An Ounce of Information Is Worth a Pound of Cure

Fighting infectious disease outbreaks is complex work. We talk to one researcher about how best to keep people healthy in today's world.

 |  Transcript [PDF]

“We tend to discount the significance of prevention. We tend to reactive creatures by nature. If we do look at the last 20 years, however, we have had more major infectious disease events than in any other time in human history.”

Infectious disease physician and researcher Kamran Khan is an associate professor of public health at the University of Toronto, and he wants to make information spread faster than disease — not an easy feat in this time of fast-paced and high-volume travel.

The last two decades have seen several infectious disease outbreaks that put the whole globe on alert. In 1999, West Nile Virus made its way to North America. Just four years later, severe acute respiratory syndrome (SARS) first appeared in Asia, spreading to over two dozen countries before being contained. In 2014, there was a massive outbreak of Ebola, only two years before the Zika virus triggered birth defects and widespread travel advisories for pregnant women.

“What do we know about how people move?” asks Khan. “How do we better understand the needs of people who are moving across the planet? How do we leverage data, advanced analytics, and artificial intelligence? How do we leverage digital technologies to literally spread knowledge around the world faster than the diseases themselves?”

To tackle these complex problems, we need a team as diverse as the problem itself, says Khan. Infectious diseases can spread through vectors like mosquitoes or animals, from person to person, or through the environment.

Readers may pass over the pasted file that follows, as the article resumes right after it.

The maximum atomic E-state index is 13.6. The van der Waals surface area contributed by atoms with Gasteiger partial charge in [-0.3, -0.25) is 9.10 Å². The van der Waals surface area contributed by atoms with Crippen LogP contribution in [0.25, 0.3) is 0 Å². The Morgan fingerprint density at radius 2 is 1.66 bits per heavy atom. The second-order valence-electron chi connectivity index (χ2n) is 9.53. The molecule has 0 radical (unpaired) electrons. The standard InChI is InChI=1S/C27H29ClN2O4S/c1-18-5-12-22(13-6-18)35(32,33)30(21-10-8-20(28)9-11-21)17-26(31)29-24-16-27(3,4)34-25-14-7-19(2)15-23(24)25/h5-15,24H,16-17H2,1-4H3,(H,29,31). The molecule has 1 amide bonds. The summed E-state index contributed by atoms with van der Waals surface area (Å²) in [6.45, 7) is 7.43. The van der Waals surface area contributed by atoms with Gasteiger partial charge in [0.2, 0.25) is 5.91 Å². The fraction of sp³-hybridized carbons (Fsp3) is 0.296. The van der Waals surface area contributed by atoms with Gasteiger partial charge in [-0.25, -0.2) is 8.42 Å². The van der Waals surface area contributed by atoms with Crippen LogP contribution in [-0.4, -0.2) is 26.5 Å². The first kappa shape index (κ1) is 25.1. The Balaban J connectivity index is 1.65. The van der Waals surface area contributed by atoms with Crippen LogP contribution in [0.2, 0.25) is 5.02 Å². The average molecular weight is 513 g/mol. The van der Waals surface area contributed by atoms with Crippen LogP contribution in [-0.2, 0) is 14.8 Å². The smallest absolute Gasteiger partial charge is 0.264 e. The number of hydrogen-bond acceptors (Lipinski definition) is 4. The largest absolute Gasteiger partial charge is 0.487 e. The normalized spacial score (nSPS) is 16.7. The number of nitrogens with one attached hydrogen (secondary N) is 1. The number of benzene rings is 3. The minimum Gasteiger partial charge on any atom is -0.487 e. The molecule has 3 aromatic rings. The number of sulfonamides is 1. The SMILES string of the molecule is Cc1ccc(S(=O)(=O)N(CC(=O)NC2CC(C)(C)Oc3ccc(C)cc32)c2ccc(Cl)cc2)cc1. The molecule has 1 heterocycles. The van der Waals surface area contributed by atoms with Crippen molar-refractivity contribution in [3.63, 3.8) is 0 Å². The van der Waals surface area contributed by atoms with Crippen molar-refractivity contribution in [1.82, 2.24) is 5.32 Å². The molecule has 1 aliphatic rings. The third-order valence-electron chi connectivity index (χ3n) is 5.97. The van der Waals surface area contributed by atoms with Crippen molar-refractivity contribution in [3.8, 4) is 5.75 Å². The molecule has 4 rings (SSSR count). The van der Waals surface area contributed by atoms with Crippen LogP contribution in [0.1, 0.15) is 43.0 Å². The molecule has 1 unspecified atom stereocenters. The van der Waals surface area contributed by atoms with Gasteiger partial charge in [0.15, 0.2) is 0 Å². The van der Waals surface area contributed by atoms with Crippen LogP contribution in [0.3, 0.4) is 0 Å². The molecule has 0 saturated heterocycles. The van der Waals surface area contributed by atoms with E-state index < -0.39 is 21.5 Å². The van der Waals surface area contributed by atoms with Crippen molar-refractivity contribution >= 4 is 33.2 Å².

“You really need a very diverse set of skills,” says Khan. “You need to have ecologists, and you need to have veterinarians, and data scientists, and designers and software developers, and engineers. All those different perspectives allow us to really tackle a problem that’s very complex.”

Bringing together a team with deep expertise in the science and the technology is the only way to respond to outbreaks as they emerge. That allows people to take the necessary actions and precautions to help contain the outbreak.

“What’s so exciting about the work I’m doing here as a scientist is the ability to reaching millions of lives in ways that we’ve never been able to do before,” adds Khan.

“That gets me out of bed every single morning, excited, passionate about what I’m doing. It doesn’t really feel like work. I feel like I just get to come play and do really exciting things every day, and there’s nothing better than that feeling.”

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Dr. Kamran Khan is an infectious disease physician and scientist at St. Michael’s Hospital in Toronto and a Professor of Medicine and Public Health at the University of Toronto. Motivated by his experiences as a frontline healthcare worker during the 2003 Toronto SARS outbreak, Khan has been studying outbreaks over the past 15 years to lay the scientific foundation for a global early warning system for infectious diseases.

His research has been published in scientific journals including the New England Journal of Medicine, the Lancet, Science, Nature and Cell.

To translate and disseminate scientific knowledge into timely action, Khan founded Blue Dot, a digital health company that uses human and artificial intelligence to help governments protect their citizens, hospitals protect their staff and patients, and businesses protect their employees and customers from dangerous infectious diseases. His research during public health emergencies has led him into numerous advisory roles from the World Health Organization to the White House. Khan recently received a Governor General’s Award for his work transcending clinical medicine, public health, big data, and artificial intelligence. ​

Research2Reality is a groundbreaking initiative that shines a spotlight on world-class scientists engaged in innovative and leading edge research in Canada. Our video series is continually updated to celebrate the success of researchers who are establishing the new frontiers of science and to share the impact of their discoveries with the public.